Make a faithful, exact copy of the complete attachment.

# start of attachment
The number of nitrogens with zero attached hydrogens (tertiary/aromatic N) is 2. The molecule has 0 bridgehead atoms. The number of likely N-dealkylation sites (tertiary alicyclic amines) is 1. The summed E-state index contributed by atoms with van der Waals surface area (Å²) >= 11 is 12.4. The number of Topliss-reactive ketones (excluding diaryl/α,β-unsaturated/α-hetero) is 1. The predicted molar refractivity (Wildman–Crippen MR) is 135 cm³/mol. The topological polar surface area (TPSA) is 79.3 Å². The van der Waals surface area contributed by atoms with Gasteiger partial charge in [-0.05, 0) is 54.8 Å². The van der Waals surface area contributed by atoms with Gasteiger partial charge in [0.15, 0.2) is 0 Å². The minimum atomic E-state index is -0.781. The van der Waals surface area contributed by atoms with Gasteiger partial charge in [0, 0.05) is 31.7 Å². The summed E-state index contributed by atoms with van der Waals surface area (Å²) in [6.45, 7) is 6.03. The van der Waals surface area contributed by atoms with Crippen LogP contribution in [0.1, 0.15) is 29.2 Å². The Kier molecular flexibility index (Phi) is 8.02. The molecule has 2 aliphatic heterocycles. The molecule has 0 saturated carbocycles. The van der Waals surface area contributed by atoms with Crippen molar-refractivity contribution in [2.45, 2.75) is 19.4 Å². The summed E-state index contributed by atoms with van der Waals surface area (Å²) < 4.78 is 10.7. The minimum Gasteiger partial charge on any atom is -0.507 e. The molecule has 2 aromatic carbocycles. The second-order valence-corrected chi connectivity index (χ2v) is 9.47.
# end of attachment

The number of nitrogens with zero attached hydrogens (tertiary/aromatic N) is 2. The molecule has 0 bridgehead atoms. The number of likely N-dealkylation sites (tertiary alicyclic amines) is 1. The summed E-state index contributed by atoms with van der Waals surface area (Å²) >= 11 is 12.4. The number of Topliss-reactive ketones (excluding diaryl/α,β-unsaturated/α-hetero) is 1. The predicted molar refractivity (Wildman–Crippen MR) is 135 cm³/mol. The topological polar surface area (TPSA) is 79.3 Å². The van der Waals surface area contributed by atoms with Gasteiger partial charge in [-0.05, 0) is 54.8 Å². The van der Waals surface area contributed by atoms with Gasteiger partial charge in [0.15, 0.2) is 0 Å². The minimum atomic E-state index is -0.781. The van der Waals surface area contributed by atoms with Gasteiger partial charge in [0, 0.05) is 31.7 Å². The summed E-state index contributed by atoms with van der Waals surface area (Å²) in [6.45, 7) is 6.03. The van der Waals surface area contributed by atoms with Crippen LogP contribution in [0.1, 0.15) is 29.2 Å². The Kier molecular flexibility index (Phi) is 8.02. The molecule has 2 aliphatic heterocycles. The molecule has 0 saturated carbocycles. The van der Waals surface area contributed by atoms with Crippen molar-refractivity contribution in [2.45, 2.75) is 19.4 Å². The summed E-state index contributed by atoms with van der Waals surface area (Å²) < 4.78 is 10.7. The minimum Gasteiger partial charge on any atom is -0.507 e. The molecule has 2 aromatic carbocycles. The second-order valence-corrected chi connectivity index (χ2v) is 9.47.